Illustration by Eddie Guy

STANDARDS

Common Core: RH.6-8.2, RH.6-8.6, RH.6-8.8, RI.6-8.6, RI.6-8.8

NCSS: Power, Authority, and Governance • Production, Distribution, and Consumption

DEBATE IT!

Should We Get Rid of the Penny?

It costs money to make money, an old saying goes. But how much is too much? Some people say pennies have gotten so expensive to produce that they’re simply not worth the cost.

The price of zinc, the main component of pennies, has risen in recent years. As a result, a 1-cent coin now costs about 2 cents to make. In 2018, the U.S. Mint, the part of the federal government in charge of producing coins, spent more than $154 million to make$75 million worth of pennies.

In addition to the cost, people who support ditching pennies point out that many Americans just don’t value them. Instead of being used to pay for goods, the coins often end up lying around—on sidewalks, in jars, or under couch cushions.

But other people say that the low-denomination coins help keep prices down. Without them, businesses might round prices up. In addition, polls by Americans for Common Cents (a group funded by the zinc industry) show that the majority of Americans want to preserve the penny.

Earlier this year, the United Kingdom decided to keep its penny coin after years of debate. But other countries, including Canada and Ireland, have done away with theirs in recent years. Should the U.S. do the same? Two experts weigh in.

YES

In the 1920s, a few pennies could buy you a handful of candy, a bottle of soda, or a newspaper. These days, many people don’t even bother picking up pennies off the street.

The sad fact is that a century of inflation has lessened the value of the penny to the point that it’s no longer useful. Indeed, continuing to use the penny actually slows down cash transactions at stores.

What’s more, the U.S. Mint calculates that it costs more than a penny to make a penny. At a time when the federal budget is under increasing stress, the government shouldn’t be wasting valuable resources to produce a coin that many people don’t even want.

If pennies aren’t useful as currency and cost more than their face value to produce, why are we still making them? One reason is that some businesses, such as suppliers of zinc, continue to lobby lawmakers to prevent their elimination.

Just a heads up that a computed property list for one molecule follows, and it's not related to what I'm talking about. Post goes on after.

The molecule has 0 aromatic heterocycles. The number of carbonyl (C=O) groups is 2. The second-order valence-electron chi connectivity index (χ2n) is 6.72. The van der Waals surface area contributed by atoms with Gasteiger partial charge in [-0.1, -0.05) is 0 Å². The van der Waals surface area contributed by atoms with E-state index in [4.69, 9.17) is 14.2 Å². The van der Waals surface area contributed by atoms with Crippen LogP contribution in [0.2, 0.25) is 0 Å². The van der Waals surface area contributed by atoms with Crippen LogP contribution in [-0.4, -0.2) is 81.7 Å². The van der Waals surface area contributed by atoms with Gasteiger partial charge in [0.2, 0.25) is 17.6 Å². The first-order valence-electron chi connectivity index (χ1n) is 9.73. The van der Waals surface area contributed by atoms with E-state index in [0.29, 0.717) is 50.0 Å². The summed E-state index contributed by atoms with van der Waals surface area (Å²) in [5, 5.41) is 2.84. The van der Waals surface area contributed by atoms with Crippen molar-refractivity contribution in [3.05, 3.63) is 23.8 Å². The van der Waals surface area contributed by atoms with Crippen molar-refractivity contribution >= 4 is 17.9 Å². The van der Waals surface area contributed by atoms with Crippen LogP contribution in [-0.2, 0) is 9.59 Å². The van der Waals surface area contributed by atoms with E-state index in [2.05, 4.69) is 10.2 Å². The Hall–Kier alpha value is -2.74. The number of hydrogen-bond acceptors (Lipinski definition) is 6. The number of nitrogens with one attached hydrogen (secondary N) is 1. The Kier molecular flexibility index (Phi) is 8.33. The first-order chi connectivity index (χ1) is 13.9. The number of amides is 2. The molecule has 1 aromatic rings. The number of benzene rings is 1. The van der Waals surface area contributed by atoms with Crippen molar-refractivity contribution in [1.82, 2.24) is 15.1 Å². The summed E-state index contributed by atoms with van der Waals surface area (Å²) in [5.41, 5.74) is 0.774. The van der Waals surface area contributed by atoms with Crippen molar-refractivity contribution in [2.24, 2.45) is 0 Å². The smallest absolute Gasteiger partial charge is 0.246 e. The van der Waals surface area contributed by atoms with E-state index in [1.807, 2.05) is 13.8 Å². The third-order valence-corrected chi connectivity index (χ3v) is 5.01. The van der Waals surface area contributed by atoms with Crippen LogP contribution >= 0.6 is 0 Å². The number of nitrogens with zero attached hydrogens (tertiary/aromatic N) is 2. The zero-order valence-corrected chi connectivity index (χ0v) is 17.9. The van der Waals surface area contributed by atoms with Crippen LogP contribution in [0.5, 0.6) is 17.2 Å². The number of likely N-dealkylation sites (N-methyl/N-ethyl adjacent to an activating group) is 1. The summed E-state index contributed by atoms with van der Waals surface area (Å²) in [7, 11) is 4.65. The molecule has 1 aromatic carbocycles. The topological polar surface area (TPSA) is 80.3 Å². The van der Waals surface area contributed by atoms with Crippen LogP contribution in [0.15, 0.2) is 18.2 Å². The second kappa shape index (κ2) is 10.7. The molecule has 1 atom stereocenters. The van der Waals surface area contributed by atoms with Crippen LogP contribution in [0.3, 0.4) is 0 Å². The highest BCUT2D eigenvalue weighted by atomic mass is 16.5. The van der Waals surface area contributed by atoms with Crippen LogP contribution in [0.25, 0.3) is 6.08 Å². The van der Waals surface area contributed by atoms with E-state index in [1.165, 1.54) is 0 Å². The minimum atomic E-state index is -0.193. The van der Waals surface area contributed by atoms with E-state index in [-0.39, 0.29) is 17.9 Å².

Eliminating the penny would save the U.S. government millions of dollars each year.

Several countries have recently gotten rid of their 1-cent coins. Canada, which has a monetary system similar to that of the United States, stopped producing its penny in 2012. As one member of the Canadian government noted at the time, the penny “slows down the line at grocery stores and ends up under our couches.”

Remarkably, the penny has been the lowest-denomination coin in the U.S. for more than 160 years. (The half-penny was discontinued in 1857.) A simple way to retire the penny would be to round cash transactions up or down to the nearest nickel. Pricing is already done that way on U.S. military bases overseas.

It’s about time for the country to follow this no-nonsense approach and retire the penny—once and for all.

—Jeff Gore
Founder, Citizens to Retire the U.S. Penny

NO

Digital technology, such as tap-to-pay debit cards and quick-scan pay apps on phones, has changed the way people shop. While our govern­ment should welcome innovative technologies and ensure that the economy is fit for the future, we should be careful about calls to drop the penny. After all, we still need the coin for a number of reasons.

For one thing, consumers benefit from having the penny. A low-denomination coin helps keep prices in check. If we were to get rid of the penny, cash transactions would be rounded to the nearest nickel. Since the goal of any business is to make money, most prices would be rounded up, not down. Having to pay a few extra cents per item would really add up over time—and hurt cash-strapped Americans.

That’s partly why there’s long been strong public support for keeping the penny. A recent poll by our organization found that 68 percent of Americans want the coin to stay in circulation. That support has remained steady in various polls over the years.

The penny helps Americans save money by keeping prices lower.

The claim that halting penny production would save the government money doesn’t hold up. In fact, overall costs would go up, not down. That’s because without pennies, we’d have to make more nickels. But it costs nearly 8 cents to produce a nickel, so it’s hard to see how we’d save money by making more of them.

Eliminating the penny would also hurt certain charities, such as the Salvation Army and Ronald McDonald House, which raise millions of dollars through penny drives. The Leukemia & Lymphoma Society has collected more than 1.5 billion pennies (\$15 million!) with its Pennies for Patients program. That’s not small change.

The bottom line is that the penny remains popular with the public and important to our monetary system. If we want to protect America’s hardworking families and continue to help charities raise money, we need to keep making the penny.

—Mark Weller
Executive Director, Americans for Common Cents

Write About It! Which argument do you think makes more sense? Write an essay arguing whether the U.S. should get rid of or keep the penny. Include evidence from this article, along with your own reasons.

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